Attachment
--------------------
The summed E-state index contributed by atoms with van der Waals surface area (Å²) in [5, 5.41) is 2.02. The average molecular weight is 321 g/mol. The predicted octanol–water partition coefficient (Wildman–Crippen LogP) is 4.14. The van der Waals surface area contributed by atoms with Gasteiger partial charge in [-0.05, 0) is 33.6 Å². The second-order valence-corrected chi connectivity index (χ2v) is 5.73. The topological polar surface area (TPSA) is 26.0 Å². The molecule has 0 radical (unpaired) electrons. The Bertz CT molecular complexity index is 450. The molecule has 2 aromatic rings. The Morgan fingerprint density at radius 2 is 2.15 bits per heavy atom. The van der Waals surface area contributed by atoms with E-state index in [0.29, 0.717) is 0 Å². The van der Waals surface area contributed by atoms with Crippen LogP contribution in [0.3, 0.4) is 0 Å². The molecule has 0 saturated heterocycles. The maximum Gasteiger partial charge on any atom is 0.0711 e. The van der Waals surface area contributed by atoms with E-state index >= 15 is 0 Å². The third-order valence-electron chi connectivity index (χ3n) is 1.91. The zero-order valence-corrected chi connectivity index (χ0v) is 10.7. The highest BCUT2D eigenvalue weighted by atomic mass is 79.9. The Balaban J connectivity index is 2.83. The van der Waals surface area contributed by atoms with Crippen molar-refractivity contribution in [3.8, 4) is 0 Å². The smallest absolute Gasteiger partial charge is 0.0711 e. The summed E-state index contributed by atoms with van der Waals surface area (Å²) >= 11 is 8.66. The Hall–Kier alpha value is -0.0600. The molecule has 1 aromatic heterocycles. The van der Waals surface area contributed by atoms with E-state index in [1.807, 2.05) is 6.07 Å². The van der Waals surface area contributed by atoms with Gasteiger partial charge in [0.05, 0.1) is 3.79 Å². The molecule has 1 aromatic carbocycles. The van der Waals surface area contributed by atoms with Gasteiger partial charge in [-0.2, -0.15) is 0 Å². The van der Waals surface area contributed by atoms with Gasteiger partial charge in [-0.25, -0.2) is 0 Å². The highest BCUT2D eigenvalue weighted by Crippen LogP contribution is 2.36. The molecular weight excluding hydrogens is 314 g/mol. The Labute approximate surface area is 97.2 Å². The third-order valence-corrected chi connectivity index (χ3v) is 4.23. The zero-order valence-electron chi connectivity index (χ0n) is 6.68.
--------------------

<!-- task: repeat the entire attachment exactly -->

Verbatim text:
The summed E-state index contributed by atoms with van der Waals surface area (Å²) in [5, 5.41) is 2.02. The average molecular weight is 321 g/mol. The predicted octanol–water partition coefficient (Wildman–Crippen LogP) is 4.14. The van der Waals surface area contributed by atoms with Gasteiger partial charge in [-0.05, 0) is 33.6 Å². The second-order valence-corrected chi connectivity index (χ2v) is 5.73. The topological polar surface area (TPSA) is 26.0 Å². The molecule has 0 radical (unpaired) electrons. The Bertz CT molecular complexity index is 450. The molecule has 2 aromatic rings. The Morgan fingerprint density at radius 2 is 2.15 bits per heavy atom. The van der Waals surface area contributed by atoms with E-state index in [0.29, 0.717) is 0 Å². The van der Waals surface area contributed by atoms with Crippen LogP contribution in [0.3, 0.4) is 0 Å². The molecule has 0 saturated heterocycles. The maximum Gasteiger partial charge on any atom is 0.0711 e. The van der Waals surface area contributed by atoms with E-state index >= 15 is 0 Å². The third-order valence-electron chi connectivity index (χ3n) is 1.91. The zero-order valence-corrected chi connectivity index (χ0v) is 10.7. The highest BCUT2D eigenvalue weighted by atomic mass is 79.9. The Balaban J connectivity index is 2.83. The van der Waals surface area contributed by atoms with Crippen molar-refractivity contribution in [3.8, 4) is 0 Å². The smallest absolute Gasteiger partial charge is 0.0711 e. The summed E-state index contributed by atoms with van der Waals surface area (Å²) >= 11 is 8.66. The Hall–Kier alpha value is -0.0600. The molecule has 1 aromatic heterocycles. The van der Waals surface area contributed by atoms with E-state index in [1.807, 2.05) is 6.07 Å². The van der Waals surface area contributed by atoms with Gasteiger partial charge in [0.05, 0.1) is 3.79 Å². The molecule has 1 aromatic carbocycles. The van der Waals surface area contributed by atoms with Gasteiger partial charge in [-0.2, -0.15) is 0 Å². The van der Waals surface area contributed by atoms with Gasteiger partial charge in [-0.25, -0.2) is 0 Å². The highest BCUT2D eigenvalue weighted by Crippen LogP contribution is 2.36. The molecular weight excluding hydrogens is 314 g/mol. The Labute approximate surface area is 97.2 Å². The third-order valence-corrected chi connectivity index (χ3v) is 4.23. The zero-order valence-electron chi connectivity index (χ0n) is 6.68.